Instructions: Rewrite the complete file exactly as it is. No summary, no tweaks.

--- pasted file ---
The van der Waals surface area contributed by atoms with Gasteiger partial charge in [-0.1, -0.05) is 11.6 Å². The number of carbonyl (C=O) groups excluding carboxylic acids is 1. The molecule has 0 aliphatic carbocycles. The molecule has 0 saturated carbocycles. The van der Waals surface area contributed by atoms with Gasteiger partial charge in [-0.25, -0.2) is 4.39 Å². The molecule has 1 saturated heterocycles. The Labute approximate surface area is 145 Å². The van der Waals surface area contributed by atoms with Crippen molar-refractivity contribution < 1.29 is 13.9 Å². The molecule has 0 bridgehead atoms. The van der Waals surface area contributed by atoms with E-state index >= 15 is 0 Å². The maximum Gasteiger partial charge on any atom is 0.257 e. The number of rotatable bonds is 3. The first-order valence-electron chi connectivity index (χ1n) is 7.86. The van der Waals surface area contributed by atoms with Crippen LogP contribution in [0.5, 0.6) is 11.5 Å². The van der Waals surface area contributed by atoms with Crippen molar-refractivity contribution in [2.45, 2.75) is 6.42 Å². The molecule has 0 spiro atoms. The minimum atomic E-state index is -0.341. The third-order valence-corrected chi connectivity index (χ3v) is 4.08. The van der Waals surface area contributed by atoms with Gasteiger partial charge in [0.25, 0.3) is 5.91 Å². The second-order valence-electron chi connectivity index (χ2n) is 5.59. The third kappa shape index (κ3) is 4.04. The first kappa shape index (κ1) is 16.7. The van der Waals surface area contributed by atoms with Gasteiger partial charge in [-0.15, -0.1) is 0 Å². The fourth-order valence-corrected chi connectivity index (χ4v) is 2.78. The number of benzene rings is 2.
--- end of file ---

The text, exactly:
The van der Waals surface area contributed by atoms with Gasteiger partial charge in [-0.1, -0.05) is 11.6 Å². The number of carbonyl (C=O) groups excluding carboxylic acids is 1. The molecule has 0 aliphatic carbocycles. The molecule has 0 saturated carbocycles. The van der Waals surface area contributed by atoms with Gasteiger partial charge in [-0.25, -0.2) is 4.39 Å². The molecule has 1 saturated heterocycles. The Labute approximate surface area is 145 Å². The van der Waals surface area contributed by atoms with Crippen molar-refractivity contribution < 1.29 is 13.9 Å². The molecule has 0 bridgehead atoms. The van der Waals surface area contributed by atoms with E-state index >= 15 is 0 Å². The maximum Gasteiger partial charge on any atom is 0.257 e. The number of rotatable bonds is 3. The first-order valence-electron chi connectivity index (χ1n) is 7.86. The van der Waals surface area contributed by atoms with Crippen LogP contribution in [0.5, 0.6) is 11.5 Å². The van der Waals surface area contributed by atoms with Crippen molar-refractivity contribution in [2.45, 2.75) is 6.42 Å². The molecule has 0 spiro atoms. The minimum atomic E-state index is -0.341. The third-order valence-corrected chi connectivity index (χ3v) is 4.08. The van der Waals surface area contributed by atoms with Gasteiger partial charge in [0.25, 0.3) is 5.91 Å². The second-order valence-electron chi connectivity index (χ2n) is 5.59. The third kappa shape index (κ3) is 4.04. The first kappa shape index (κ1) is 16.7. The van der Waals surface area contributed by atoms with Gasteiger partial charge in [-0.15, -0.1) is 0 Å². The fourth-order valence-corrected chi connectivity index (χ4v) is 2.78. The number of benzene rings is 2.